SWIMMING AT NKWALI

We have had guests arriving at Nkwali without swimming togs! Please remember that we now have a totally wonderful pool at Nkwali and it is now hot so they all want to swim. Bring those togs!!

Cheerio!
Jeffrey

It’s Monday 10th and ice skating elephants

We are having quite a quiet weekend here at RPS. Sara, Kevin and myself to man the fort as Jeffers has gone to Nsefu for the weekend and Jo and Robin are in the UK for Jo’s sister’s wedding.

The weather has warmed considerably, the last few days being incredibly hazy- partly due to a huge amount of fires around at the moment.

Baby ellies last October

Speaking of which, within thirty minutes of sending last week’s ‘It’s Monday’, we were all out on the main Nkwali road in order to control a large bush fire that was getting quite close to camp. It was a changeover day and with no guests in camp at the time, we were all having a rather enjoyable lunch at the Nkwali bar. A lull in the conversation and we hear the distinctive crackling of a large fire burning at speed through the long dry grass in the vicinity of the camp. Without a word, everyone dropped their plates (not literally) to get everyone together to tackle the blaze. It was a great success!! Many bush fires rage through the entire South Luangwa area at present (adding to the extreme haze!) and is all part of the annual cycle and a cleansing of the bush as conditions become drier by the day in readiness for the enormous regrowth that occurs during the rains.

It seems the fire started upstream and inland of Nkwali and in the very high winds, ended up moving rapidly towards the workshops and stores and up to the fence of the vegetable garden. The front of the fire covered a large area and by backburning and beating the fire mercilessly by whatever means possible; (our hastily fabricated fire beaters of broomsticks and rubber mudflaps nailed on were a big success) we were able to bring it under control nearly 2 hours later. In that time however, over 1.2 kms of the bush on one side of the road had been scorched.

We were fortunate enough to keep the blaze from crossing the road and moving into the ebony groves and floodplains behind so there is still of cover for the multitudes of bushbucks and warthogs in that area.

Jeffrey wrote last week of the return visit of former Nsefu Guide Dave Bowden whilst on leave from Sandhurst. Well, it is fair to say the British armed forces seems to be moulding in Dave, a fine upstanding Officer worthy of the Sandhurst tradition!

At the height of the inferno with some 35 of us, beating, thrashing, sweating, cursing and spluttering at the fire front – his vehicle emerges phoenix like through the smoke and flames along the road. Hurrah! we all think, Dave is bringing water to quench our thirst and bring up the reserves but sadly this was not the case. With a “Well done. Good Show, Carry On”, he salutes and passes us at speed, ice cold coke in hand on his way up to Nsefu.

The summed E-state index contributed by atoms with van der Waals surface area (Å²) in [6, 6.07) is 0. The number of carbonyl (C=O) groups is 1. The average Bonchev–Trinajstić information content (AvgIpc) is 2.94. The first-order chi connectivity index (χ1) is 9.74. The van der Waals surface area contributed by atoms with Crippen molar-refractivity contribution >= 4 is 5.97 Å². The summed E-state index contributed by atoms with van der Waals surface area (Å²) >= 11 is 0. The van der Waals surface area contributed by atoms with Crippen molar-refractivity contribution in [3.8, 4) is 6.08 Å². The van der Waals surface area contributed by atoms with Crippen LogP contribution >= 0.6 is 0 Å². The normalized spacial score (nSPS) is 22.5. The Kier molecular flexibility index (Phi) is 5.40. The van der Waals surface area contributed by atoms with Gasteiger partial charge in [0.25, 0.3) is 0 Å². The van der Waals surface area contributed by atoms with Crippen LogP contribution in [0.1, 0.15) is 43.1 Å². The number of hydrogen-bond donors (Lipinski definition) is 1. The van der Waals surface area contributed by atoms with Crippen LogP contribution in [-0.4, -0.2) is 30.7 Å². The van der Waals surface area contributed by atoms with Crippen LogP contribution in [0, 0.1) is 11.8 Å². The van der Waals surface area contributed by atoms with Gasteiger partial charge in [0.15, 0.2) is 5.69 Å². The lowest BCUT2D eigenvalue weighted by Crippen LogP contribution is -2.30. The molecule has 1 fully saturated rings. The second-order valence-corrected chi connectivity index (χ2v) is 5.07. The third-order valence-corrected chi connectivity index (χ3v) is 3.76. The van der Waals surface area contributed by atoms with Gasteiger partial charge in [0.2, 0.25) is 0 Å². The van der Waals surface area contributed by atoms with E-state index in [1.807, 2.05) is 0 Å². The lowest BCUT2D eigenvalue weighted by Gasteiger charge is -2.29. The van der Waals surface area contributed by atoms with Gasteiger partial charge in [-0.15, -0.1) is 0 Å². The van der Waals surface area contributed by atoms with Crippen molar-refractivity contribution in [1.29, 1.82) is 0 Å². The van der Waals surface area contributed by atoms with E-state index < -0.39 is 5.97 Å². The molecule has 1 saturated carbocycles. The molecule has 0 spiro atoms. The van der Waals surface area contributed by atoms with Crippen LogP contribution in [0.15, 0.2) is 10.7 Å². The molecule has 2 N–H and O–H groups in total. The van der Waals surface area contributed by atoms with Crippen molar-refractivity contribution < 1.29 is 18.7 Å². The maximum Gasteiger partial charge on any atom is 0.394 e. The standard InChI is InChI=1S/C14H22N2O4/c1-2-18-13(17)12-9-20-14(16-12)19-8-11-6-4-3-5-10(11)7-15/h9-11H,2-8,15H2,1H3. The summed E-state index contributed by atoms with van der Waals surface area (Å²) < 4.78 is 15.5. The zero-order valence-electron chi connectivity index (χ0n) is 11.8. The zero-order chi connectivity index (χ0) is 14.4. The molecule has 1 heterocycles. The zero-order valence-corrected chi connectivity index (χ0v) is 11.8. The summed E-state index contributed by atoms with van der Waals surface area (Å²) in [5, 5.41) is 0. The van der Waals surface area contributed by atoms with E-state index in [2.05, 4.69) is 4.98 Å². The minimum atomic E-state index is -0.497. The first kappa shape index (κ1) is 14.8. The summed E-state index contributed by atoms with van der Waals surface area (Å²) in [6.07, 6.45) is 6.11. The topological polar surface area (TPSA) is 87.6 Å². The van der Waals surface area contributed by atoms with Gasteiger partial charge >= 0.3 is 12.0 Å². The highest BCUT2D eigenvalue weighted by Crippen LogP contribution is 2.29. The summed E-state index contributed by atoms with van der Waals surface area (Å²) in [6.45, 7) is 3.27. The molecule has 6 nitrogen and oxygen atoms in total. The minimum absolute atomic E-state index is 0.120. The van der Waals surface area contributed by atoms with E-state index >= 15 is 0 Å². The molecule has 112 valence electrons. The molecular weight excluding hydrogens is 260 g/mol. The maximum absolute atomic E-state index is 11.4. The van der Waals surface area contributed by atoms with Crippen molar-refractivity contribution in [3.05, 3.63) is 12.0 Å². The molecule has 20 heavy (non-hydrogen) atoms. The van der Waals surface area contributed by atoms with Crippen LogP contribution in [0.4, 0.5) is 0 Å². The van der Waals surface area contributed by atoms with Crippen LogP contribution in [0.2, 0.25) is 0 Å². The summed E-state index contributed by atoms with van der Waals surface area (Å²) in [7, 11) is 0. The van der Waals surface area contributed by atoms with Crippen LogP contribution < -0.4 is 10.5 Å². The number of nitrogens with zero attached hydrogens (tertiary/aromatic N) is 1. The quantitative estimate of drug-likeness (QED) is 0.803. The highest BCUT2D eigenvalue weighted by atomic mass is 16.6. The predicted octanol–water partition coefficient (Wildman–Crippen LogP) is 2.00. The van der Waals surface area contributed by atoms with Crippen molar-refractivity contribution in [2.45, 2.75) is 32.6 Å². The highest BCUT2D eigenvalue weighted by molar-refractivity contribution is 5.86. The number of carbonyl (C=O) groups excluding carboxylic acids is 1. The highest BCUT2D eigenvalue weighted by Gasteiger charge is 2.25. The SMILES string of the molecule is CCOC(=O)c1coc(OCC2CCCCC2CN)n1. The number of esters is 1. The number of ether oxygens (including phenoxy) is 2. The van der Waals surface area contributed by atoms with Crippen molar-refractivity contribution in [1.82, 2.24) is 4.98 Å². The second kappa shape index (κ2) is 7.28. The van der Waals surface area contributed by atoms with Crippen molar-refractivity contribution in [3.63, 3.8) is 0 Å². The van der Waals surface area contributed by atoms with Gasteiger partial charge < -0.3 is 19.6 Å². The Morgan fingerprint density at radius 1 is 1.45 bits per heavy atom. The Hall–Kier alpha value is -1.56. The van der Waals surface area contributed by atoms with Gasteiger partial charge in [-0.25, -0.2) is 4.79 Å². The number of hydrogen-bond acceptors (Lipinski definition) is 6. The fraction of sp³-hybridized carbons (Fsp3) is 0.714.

Definately Officer Material!

“Happy days” at Nsefu with an Aardvark sighting by Wendy. This was Wendy’s first sighting of the elusive creature and although the only part of it visible was it’s rear end, was enough to warrant “a confirmed sighting”and the opening of a bottle of champagne! Jason was the first to spot it on his return to camp with his guests after a night drive so he called the rest from camp to come out and have a look. Wendy also went back after dinner with one of the guests to do a sit in to see if it would emerge but unfortunately by the time they got back to the site, it had fled.

Baby ellies last October

With the Ebonys still fruiting, the elephants have been putting in regular appearances around Nkwali. We were all were treated to a lovely sight one lunch time as 18 elephants cooled in the lagoon in front of the dining area. With the mudbanks soon soaked and slippery from all their activity, it was an absolute delight to watch the determined baby ellies endeavouring to climb out, then sliding back in, their legs splaying and feet going 19 to the dozen to try and get some purchase! A reassuring nudge from Mum soon helped them on their way.

Enjoy your week

It’s Monday 17th and Supermouse at large

In this timeless, magical place where we live in the South Luangwa Valley, it is easy to assume that the rest of the world is far far away and all of its problems bear no relevance to our lives. One does feel a bit sheltered from the modern world – we can relax here and concentrate on the important things, such as the first sighting of a new-born leopard cub or the joy at seeing the green, fresh regrowth at the start of the rains. International events of the past week have hit home just how much the world is one big village and that those of us here are very much a part of it. We all remember where we were when the USA was attacked by terrorists and are keenly aware of the suffering of thousands of people all over the world as a result of these actions. The horror of last week has affected us all and the possibility of things to come will impact our lives too – let’s all hope for the future that we never again experience anything like this.